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Summary: The difference between salvation by faith in the law and salvation by the law of faith is the difference between “do” and “done”

In his book, Fully Alive, Christian comedian Ken Davis recounted an incident from his college days. His class had been asked to deliver a persuasive speech in which they would be graded on creativity, persuasiveness and the ability to drive home their point in a memorable way.

The title of his talk was “The Law of the Pendulum”. He spent 20 minutes carefully teaching the physics principles that govern a swinging pendulum. Because of friction and gravity a swinging pendulum can never return to a point higher than the point from which it is released.

He then demonstrated what he taught by attaching a child’s toy top to a 3 foot string which was attached to the top of a blackboard with a thumbtack. He pulled the top to one side, made a mark on the blackboard and then released it. Each time the toy swung back, he made a new mark until the top came to rest in less than a minute.

He then asked the people in the room how many of them believed the Law of the Pendulum was true. The professor and all his classmates raised their hands.

The professor, thinking the presentation was over, began to walk to the front of the room. But in reality, Davis was just getting started with his presentation. Hanging from the steel beam in the middle of the room was 250 pounds of metal weights attached to four strands of 500 pound test parachute cord. Davis invited the professor to sit with the back of his head against a concrete wall. He then brought the 250 pounds of metal weights to within an inch of the professor’s face.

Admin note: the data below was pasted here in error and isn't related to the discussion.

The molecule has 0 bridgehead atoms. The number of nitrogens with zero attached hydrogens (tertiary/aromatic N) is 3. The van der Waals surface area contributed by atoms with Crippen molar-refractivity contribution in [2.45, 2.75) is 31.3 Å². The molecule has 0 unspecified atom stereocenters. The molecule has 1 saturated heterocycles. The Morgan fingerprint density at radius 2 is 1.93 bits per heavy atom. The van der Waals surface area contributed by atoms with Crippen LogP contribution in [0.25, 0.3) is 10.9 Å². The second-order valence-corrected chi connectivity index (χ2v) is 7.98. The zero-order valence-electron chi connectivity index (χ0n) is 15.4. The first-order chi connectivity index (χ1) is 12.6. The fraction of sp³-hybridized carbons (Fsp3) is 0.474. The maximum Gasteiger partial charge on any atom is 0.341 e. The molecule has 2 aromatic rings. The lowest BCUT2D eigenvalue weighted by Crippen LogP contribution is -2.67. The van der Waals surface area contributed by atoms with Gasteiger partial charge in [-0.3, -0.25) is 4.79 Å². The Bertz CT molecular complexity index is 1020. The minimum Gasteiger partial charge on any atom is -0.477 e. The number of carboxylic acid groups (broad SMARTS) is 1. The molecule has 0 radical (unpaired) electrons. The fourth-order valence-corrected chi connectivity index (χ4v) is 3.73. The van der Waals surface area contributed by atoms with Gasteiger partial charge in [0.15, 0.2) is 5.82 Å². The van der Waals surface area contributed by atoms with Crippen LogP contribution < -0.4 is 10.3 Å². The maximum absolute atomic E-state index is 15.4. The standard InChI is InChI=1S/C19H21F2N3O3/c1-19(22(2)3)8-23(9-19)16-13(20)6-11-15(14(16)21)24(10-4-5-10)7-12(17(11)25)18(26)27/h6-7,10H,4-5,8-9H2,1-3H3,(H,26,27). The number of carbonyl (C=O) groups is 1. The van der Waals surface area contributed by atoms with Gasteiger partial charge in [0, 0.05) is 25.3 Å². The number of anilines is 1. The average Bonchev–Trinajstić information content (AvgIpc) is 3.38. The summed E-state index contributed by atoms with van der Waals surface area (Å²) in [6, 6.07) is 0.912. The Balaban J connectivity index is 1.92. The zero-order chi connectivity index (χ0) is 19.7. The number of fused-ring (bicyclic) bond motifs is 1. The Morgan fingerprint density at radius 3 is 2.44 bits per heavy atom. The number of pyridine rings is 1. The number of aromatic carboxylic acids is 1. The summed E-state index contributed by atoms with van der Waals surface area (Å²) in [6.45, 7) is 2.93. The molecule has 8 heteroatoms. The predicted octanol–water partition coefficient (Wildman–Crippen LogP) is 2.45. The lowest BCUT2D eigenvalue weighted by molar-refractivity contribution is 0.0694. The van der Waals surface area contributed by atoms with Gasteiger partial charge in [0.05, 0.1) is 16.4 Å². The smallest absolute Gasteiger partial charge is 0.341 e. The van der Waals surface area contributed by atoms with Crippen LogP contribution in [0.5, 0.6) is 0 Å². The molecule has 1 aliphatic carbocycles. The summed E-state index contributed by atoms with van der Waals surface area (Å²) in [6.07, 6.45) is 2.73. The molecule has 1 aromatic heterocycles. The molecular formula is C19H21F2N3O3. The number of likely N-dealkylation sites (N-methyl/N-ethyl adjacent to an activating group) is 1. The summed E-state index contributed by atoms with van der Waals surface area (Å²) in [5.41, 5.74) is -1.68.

He once again explained the law of the pendulum and reminded everyone that if what he had said was true when he released the weights they would swing across the room and return short of the professor’s face. He then asked the professor once again if he believed in the law of the pendulum. After a long pause, he weakly nodded and whispered “yes”.

Davis released the pendulum. It arced across the class, came to a brief stop and then began to return, at which point Davis said he had never seen anyone move so fast in his entire life as the professor dove out of the way. Davis then asked the class again, “Does he believe in the law of the pendulum?” The students unanimously answered “no”.

That’s not the end of the story, though. A little later I’ll share the rest of it with you.

For nearly three full chapters, Paul has now been teaching us about the “law of faith.” He has made it clear that no one is capable of keeping the law as a means of being righteous before God and that therefore we all need the gospel. We all need to be justified and redeemed and have God’s wrath satisfied on our behalf by what God has done for us and not based on what we have done. That is the essence of the “law of faith.”

I don’t want to embarrass anyone this morning, so I’m not going to ask for a show of hands. But my guess is that if I were to ask how many of you believe in the law of faith, all of you, or at least nearly all of you, would raise your hands. But, as we’ll see this morning, the real test of whether you really believe in the law of faith is demonstrated by how your respond to it in your day-to-day lives.


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John Salley

commented on Jan 25, 2017

Pat, a perfect sermon on the text ... thank you.

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